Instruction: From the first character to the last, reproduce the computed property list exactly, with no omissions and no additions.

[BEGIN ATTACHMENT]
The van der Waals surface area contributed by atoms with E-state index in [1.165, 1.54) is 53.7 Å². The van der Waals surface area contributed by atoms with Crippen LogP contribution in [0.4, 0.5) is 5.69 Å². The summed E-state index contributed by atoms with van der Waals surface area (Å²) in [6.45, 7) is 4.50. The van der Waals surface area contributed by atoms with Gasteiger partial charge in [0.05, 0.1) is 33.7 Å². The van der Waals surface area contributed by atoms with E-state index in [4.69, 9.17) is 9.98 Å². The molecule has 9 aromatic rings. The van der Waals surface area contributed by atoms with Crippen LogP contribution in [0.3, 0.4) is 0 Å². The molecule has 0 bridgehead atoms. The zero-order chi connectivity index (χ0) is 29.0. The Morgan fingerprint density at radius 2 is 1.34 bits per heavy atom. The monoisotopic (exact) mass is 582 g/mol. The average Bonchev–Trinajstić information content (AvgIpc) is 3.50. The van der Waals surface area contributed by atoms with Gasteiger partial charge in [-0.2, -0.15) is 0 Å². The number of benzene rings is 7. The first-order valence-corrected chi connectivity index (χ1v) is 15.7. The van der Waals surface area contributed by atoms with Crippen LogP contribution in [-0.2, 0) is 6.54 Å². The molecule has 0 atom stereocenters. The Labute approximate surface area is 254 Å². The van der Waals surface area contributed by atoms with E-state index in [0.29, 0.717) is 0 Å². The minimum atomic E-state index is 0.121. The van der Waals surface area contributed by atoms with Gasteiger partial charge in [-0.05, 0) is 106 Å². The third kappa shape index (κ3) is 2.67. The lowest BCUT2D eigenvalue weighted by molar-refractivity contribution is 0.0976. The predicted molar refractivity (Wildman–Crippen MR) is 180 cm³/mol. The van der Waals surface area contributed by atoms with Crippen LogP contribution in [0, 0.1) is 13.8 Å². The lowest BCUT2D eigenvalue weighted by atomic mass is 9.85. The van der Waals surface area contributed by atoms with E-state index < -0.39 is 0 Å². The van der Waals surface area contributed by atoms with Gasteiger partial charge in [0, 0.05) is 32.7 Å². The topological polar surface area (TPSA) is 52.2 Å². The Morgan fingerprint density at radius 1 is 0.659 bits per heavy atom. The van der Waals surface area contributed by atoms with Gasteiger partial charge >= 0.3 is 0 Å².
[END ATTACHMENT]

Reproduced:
The van der Waals surface area contributed by atoms with E-state index in [1.165, 1.54) is 53.7 Å². The van der Waals surface area contributed by atoms with Crippen LogP contribution in [0.4, 0.5) is 5.69 Å². The summed E-state index contributed by atoms with van der Waals surface area (Å²) in [6.45, 7) is 4.50. The van der Waals surface area contributed by atoms with Gasteiger partial charge in [0.05, 0.1) is 33.7 Å². The van der Waals surface area contributed by atoms with E-state index in [4.69, 9.17) is 9.98 Å². The molecule has 9 aromatic rings. The van der Waals surface area contributed by atoms with Crippen LogP contribution in [0.3, 0.4) is 0 Å². The molecule has 0 bridgehead atoms. The zero-order chi connectivity index (χ0) is 29.0. The Morgan fingerprint density at radius 2 is 1.34 bits per heavy atom. The monoisotopic (exact) mass is 582 g/mol. The average Bonchev–Trinajstić information content (AvgIpc) is 3.50. The van der Waals surface area contributed by atoms with Gasteiger partial charge in [-0.2, -0.15) is 0 Å². The number of benzene rings is 7. The first-order valence-corrected chi connectivity index (χ1v) is 15.7. The van der Waals surface area contributed by atoms with Crippen LogP contribution in [-0.2, 0) is 6.54 Å². The molecule has 0 atom stereocenters. The Labute approximate surface area is 254 Å². The van der Waals surface area contributed by atoms with E-state index in [0.29, 0.717) is 0 Å². The minimum atomic E-state index is 0.121. The van der Waals surface area contributed by atoms with Gasteiger partial charge in [-0.05, 0) is 106 Å². The third kappa shape index (κ3) is 2.67. The lowest BCUT2D eigenvalue weighted by molar-refractivity contribution is 0.0976. The predicted molar refractivity (Wildman–Crippen MR) is 180 cm³/mol. The van der Waals surface area contributed by atoms with Crippen LogP contribution in [0, 0.1) is 13.8 Å². The lowest BCUT2D eigenvalue weighted by atomic mass is 9.85. The van der Waals surface area contributed by atoms with E-state index < -0.39 is 0 Å². The van der Waals surface area contributed by atoms with Gasteiger partial charge in [0, 0.05) is 32.7 Å². The topological polar surface area (TPSA) is 52.2 Å². The Morgan fingerprint density at radius 1 is 0.659 bits per heavy atom. The van der Waals surface area contributed by atoms with Gasteiger partial charge >= 0.3 is 0 Å².